our packaging policies on students after the first year of the program.
DPP Initiatives – Clackamas CC signed MOU, plan for spring 2009 implementation
and Hawaii CC and Maui CC working on 08-09 implementations.
In its 3rd year, START Bilingüe saw a large increase in participant numbers. We
had over 70 parents/family members attend the Spanish-speaking parent/family
track. (+25 from ‘06). This is a collaboration between NSPFO, Admissions, CAMP
Student Media entered a new partnership with the Oregonian newspaper has
resulted in a very successful week-long journalism experience for high school
students of color
DPP between OSU and Umpqua CC started admitting, enrolling DPP students
LBCC/OSU held a 10-Year Celebration & Summit of the DPP between our
institutions – May 16th, signed a new MOU.
University Housing and Dining Services produced the ―Journey Through
Culture and Cuisine‖ including Soul Food Café and Sabor Latino to honor
and celebrate students, staff, and faculty from the African-American and
Latino communities respectively.
A collaboration between CASA Latina/o de OSU and other OSU office resulted in
the creation of a new website dedicated to ¡Sí Se Puede! and other Latino events.
Through a collaborative effort OSU‘s Recruitment DVD now features new Spanish
tracks. CASA Latina/o de OSU collaborated closely with Marketing and Admissions
to create this tool.
D. International Initiatives
Dan Schwab and Jackie Balzer were Invited to Hong Kong City University and
presented/trained City U staff on Critical Management and Incident Response
Residential Education staff provided ground-breaking work to providing
support and direction for the development and implementation of an
international service project to Tanzania.
Residential Education developed programs in student family housing to
specifically support international students and their families.
A number of student affairs units collaborated with other campus colleagues to
initiate an ―international Welcome Center.‖
E. Other Initiatives
The major initiative undertaken by the Division of Student Affairs was transition to
the new organizational structure that resulted from our realignment. Unit leaders
spent much of the year refining the missions and structures for their organizations.
In many cases units transitioned to new spaces that required adapting to sharing
space with new groups of colleagues. The transition to a new structure will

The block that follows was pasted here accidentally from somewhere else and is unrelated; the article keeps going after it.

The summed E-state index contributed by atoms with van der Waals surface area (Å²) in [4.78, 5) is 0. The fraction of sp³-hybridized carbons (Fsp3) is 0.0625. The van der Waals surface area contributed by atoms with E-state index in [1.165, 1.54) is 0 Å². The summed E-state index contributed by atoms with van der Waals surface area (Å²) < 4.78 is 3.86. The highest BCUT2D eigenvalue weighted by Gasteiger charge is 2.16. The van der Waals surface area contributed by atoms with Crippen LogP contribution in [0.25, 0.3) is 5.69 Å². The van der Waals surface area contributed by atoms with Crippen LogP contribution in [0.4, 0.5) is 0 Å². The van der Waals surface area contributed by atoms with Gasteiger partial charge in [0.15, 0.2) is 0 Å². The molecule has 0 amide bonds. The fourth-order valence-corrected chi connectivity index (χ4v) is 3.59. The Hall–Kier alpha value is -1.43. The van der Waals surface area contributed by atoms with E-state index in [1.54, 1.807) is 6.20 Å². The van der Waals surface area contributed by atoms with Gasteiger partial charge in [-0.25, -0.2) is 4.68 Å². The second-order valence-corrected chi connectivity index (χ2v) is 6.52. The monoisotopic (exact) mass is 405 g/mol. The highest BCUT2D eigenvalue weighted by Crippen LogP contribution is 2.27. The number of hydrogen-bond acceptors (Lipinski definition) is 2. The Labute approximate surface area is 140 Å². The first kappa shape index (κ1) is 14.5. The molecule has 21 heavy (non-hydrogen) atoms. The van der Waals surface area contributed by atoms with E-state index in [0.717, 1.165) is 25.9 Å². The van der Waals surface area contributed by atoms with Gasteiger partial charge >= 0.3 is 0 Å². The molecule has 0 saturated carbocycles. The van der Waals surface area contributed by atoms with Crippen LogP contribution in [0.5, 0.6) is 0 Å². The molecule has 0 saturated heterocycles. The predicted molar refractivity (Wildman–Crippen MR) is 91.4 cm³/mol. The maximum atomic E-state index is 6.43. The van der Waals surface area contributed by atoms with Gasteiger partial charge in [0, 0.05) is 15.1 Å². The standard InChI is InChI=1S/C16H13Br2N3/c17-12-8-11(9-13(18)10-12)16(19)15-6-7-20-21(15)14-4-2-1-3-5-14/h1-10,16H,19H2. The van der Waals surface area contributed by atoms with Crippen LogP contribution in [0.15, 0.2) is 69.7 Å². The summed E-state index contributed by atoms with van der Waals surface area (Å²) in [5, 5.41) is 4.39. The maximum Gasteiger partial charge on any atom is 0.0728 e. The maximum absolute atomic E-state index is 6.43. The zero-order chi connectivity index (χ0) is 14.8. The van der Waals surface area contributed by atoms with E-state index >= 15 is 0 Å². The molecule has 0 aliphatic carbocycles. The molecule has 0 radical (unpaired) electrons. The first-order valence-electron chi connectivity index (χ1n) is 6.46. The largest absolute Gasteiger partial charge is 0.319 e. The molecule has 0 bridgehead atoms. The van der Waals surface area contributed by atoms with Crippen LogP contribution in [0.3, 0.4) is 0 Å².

continue to require attention to structural and interpersonal issues. Our quarterly
assessment of department heads‘ perceptions of the transition revealed general
satisfaction and positive observations about the climate with units and the success
of the process. Specific initiatives we have pursued related to our realignment are:
Healthy Campus Initiative
Creation of a Student Leadership Center and related educational initiatives
Investment in a more robust assessment system and commensurate
Reconfigured diversity programs and services
II. Brief Assessment Of Unit’s Efforts
The following priorities we established for the 2007-2008 academic year. Following is a
brief description of the goals and the successes and challenges related to each.
A. Partner with Academic Affairs to complete design and implementation of a
student success agenda.
Through the efforts of Moira Dempsey, the University Council on Student
Engagement and Experience, Becky Johnson and others a concrete plan to
enliven the undergraduate experience was submitted to the Provost this
spring. The creation of the University Council on Student Engagement and
Experience was an important addition to the university‘s leadership culture.
This group‘s work and thinking about OSU‘s efforts to enhance student
success and engagement has resulted in strong recommendations and
created a solid foundation for future work.
The major barrier to creating a student success agenda is making up for the
amount of ground we have lost by not investing in the needed infrastructure
B. Partner with Eduventures through a learning collaborative to generate data
with peer institutions; of particular interest is understanding the unique
educational experiences of under-represented students.
We invited 2,405 students of color to participate in a Web-based survey. Of
those, 688 (28.7%) completed the survey. Students were asked about
persistence, participation in on- campus services, activities and programs,
and barriers to success at OSU. We received extensive feedback from
students. We reviewed the data at our student affairs department heads
retreat. Specific activities student affairs department heads will engage in to
better understand the data and act on findings are: look at programs of low
participation and high impact to determine how to increase participation; look
at programs of high participation and lower impact to determine how to
increase impact; commit to learning more about multicultural identity
development; and commit to leadership and faculty development to increase
Our major barrier is the lack of clarity about outcomes and lack of metrics to
determine success. We will need to do the necessary research to define
measurable outcomes for our efforts.
C. Implement an intensive professional development experience for Student
Affairs department heads, with special focus on increasing intercultural
We held three daylong sessions with outside facilitators exploring various
issues related to intercultural proficiency. We will continue this agenda for
the next academic year.
There are no barriers to success. However, it has become clear that this is
not a one-year initiative, this must be an on-going initiative if we are to
address intercultural proficiency as an essential skill for student affairs
D. Implement and evaluate the new student affairs meeting structure, as well as